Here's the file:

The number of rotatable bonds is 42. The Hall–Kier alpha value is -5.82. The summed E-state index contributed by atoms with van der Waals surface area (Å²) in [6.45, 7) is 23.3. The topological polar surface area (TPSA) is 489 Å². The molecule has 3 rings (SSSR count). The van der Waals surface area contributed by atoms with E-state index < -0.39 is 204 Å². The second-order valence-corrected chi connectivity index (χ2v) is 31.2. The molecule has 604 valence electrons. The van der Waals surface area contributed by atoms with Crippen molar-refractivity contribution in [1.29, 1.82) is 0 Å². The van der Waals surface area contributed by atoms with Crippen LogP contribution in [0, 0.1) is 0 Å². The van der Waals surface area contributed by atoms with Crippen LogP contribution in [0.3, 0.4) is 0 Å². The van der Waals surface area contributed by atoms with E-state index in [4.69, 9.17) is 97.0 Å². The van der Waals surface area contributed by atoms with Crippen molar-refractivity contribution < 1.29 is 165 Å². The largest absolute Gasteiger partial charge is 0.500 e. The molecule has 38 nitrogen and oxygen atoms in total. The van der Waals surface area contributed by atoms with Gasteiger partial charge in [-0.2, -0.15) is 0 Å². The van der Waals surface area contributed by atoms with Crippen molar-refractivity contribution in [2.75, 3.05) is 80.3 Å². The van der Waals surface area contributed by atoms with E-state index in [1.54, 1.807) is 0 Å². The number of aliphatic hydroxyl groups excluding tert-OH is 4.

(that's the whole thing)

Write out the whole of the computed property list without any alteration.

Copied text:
The number of rotatable bonds is 42. The Hall–Kier alpha value is -5.82. The summed E-state index contributed by atoms with van der Waals surface area (Å²) in [6.45, 7) is 23.3. The topological polar surface area (TPSA) is 489 Å². The molecule has 3 rings (SSSR count). The van der Waals surface area contributed by atoms with E-state index < -0.39 is 204 Å². The second-order valence-corrected chi connectivity index (χ2v) is 31.2. The molecule has 604 valence electrons. The van der Waals surface area contributed by atoms with Crippen molar-refractivity contribution in [1.29, 1.82) is 0 Å². The van der Waals surface area contributed by atoms with Crippen LogP contribution in [0, 0.1) is 0 Å². The van der Waals surface area contributed by atoms with Crippen LogP contribution in [0.3, 0.4) is 0 Å². The van der Waals surface area contributed by atoms with E-state index in [4.69, 9.17) is 97.0 Å². The van der Waals surface area contributed by atoms with Crippen molar-refractivity contribution < 1.29 is 165 Å². The largest absolute Gasteiger partial charge is 0.500 e. The molecule has 38 nitrogen and oxygen atoms in total. The van der Waals surface area contributed by atoms with Gasteiger partial charge in [-0.2, -0.15) is 0 Å². The van der Waals surface area contributed by atoms with Crippen molar-refractivity contribution in [2.75, 3.05) is 80.3 Å². The van der Waals surface area contributed by atoms with E-state index in [1.54, 1.807) is 0 Å². The number of aliphatic hydroxyl groups excluding tert-OH is 4.